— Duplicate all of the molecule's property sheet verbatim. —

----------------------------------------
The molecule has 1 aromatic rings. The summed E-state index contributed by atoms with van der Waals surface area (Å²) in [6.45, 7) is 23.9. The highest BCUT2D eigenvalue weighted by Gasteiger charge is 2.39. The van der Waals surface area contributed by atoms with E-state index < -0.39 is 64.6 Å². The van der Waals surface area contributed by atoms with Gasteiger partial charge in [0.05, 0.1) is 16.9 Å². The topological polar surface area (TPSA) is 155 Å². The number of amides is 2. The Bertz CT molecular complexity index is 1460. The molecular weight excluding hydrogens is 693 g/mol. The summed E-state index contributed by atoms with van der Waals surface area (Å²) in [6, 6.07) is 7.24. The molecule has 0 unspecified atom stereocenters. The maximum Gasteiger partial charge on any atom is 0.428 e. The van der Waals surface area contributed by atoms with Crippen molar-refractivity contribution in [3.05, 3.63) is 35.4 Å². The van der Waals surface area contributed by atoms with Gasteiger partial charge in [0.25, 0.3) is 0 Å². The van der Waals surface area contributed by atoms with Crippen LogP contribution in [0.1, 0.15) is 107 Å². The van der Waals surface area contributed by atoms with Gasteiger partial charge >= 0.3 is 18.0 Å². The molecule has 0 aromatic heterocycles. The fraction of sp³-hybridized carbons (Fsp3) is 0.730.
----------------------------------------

The molecule has 1 aromatic rings. The summed E-state index contributed by atoms with van der Waals surface area (Å²) in [6.45, 7) is 23.9. The highest BCUT2D eigenvalue weighted by Gasteiger charge is 2.39. The van der Waals surface area contributed by atoms with E-state index < -0.39 is 64.6 Å². The van der Waals surface area contributed by atoms with Gasteiger partial charge in [0.05, 0.1) is 16.9 Å². The topological polar surface area (TPSA) is 155 Å². The number of amides is 2. The Bertz CT molecular complexity index is 1460. The molecular weight excluding hydrogens is 693 g/mol. The summed E-state index contributed by atoms with van der Waals surface area (Å²) in [6, 6.07) is 7.24. The molecule has 0 unspecified atom stereocenters. The maximum Gasteiger partial charge on any atom is 0.428 e. The van der Waals surface area contributed by atoms with Crippen molar-refractivity contribution in [3.05, 3.63) is 35.4 Å². The van der Waals surface area contributed by atoms with Gasteiger partial charge in [0.25, 0.3) is 0 Å². The van der Waals surface area contributed by atoms with Crippen LogP contribution in [0.1, 0.15) is 107 Å². The van der Waals surface area contributed by atoms with Gasteiger partial charge >= 0.3 is 18.0 Å². The molecule has 0 aromatic heterocycles. The fraction of sp³-hybridized carbons (Fsp3) is 0.730.